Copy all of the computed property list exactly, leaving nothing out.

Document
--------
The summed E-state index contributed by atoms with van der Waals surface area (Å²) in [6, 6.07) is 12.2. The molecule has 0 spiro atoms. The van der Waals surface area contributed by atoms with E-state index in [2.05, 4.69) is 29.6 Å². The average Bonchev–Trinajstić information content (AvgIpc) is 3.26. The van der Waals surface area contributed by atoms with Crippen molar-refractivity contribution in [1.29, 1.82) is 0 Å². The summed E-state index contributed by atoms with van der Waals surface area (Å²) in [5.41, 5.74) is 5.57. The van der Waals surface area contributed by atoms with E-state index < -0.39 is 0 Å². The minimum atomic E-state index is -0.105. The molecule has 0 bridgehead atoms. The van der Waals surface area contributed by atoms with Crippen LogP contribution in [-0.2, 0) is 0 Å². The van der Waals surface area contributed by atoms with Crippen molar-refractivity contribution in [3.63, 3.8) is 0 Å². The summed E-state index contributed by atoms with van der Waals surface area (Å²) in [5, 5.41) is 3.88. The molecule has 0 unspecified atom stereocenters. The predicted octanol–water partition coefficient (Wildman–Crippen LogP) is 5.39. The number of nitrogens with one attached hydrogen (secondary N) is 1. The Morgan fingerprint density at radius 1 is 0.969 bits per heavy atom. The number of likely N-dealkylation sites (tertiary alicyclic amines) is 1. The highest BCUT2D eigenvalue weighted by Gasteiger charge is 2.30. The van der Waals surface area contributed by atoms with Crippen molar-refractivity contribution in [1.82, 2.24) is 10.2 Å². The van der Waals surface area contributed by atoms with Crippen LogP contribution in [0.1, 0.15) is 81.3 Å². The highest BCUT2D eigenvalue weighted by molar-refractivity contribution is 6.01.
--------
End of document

The summed E-state index contributed by atoms with van der Waals surface area (Å²) in [6, 6.07) is 12.2. The molecule has 0 spiro atoms. The van der Waals surface area contributed by atoms with E-state index in [2.05, 4.69) is 29.6 Å². The average Bonchev–Trinajstić information content (AvgIpc) is 3.26. The van der Waals surface area contributed by atoms with Crippen molar-refractivity contribution in [1.29, 1.82) is 0 Å². The summed E-state index contributed by atoms with van der Waals surface area (Å²) in [5.41, 5.74) is 5.57. The van der Waals surface area contributed by atoms with E-state index < -0.39 is 0 Å². The minimum atomic E-state index is -0.105. The molecule has 0 bridgehead atoms. The van der Waals surface area contributed by atoms with Crippen LogP contribution in [-0.2, 0) is 0 Å². The van der Waals surface area contributed by atoms with Crippen molar-refractivity contribution in [3.63, 3.8) is 0 Å². The summed E-state index contributed by atoms with van der Waals surface area (Å²) in [5, 5.41) is 3.88. The molecule has 0 unspecified atom stereocenters. The predicted octanol–water partition coefficient (Wildman–Crippen LogP) is 5.39. The number of nitrogens with one attached hydrogen (secondary N) is 1. The Morgan fingerprint density at radius 1 is 0.969 bits per heavy atom. The number of likely N-dealkylation sites (tertiary alicyclic amines) is 1. The highest BCUT2D eigenvalue weighted by Gasteiger charge is 2.30. The van der Waals surface area contributed by atoms with Crippen molar-refractivity contribution in [1.82, 2.24) is 10.2 Å². The van der Waals surface area contributed by atoms with Crippen LogP contribution in [0.1, 0.15) is 81.3 Å². The highest BCUT2D eigenvalue weighted by molar-refractivity contribution is 6.01.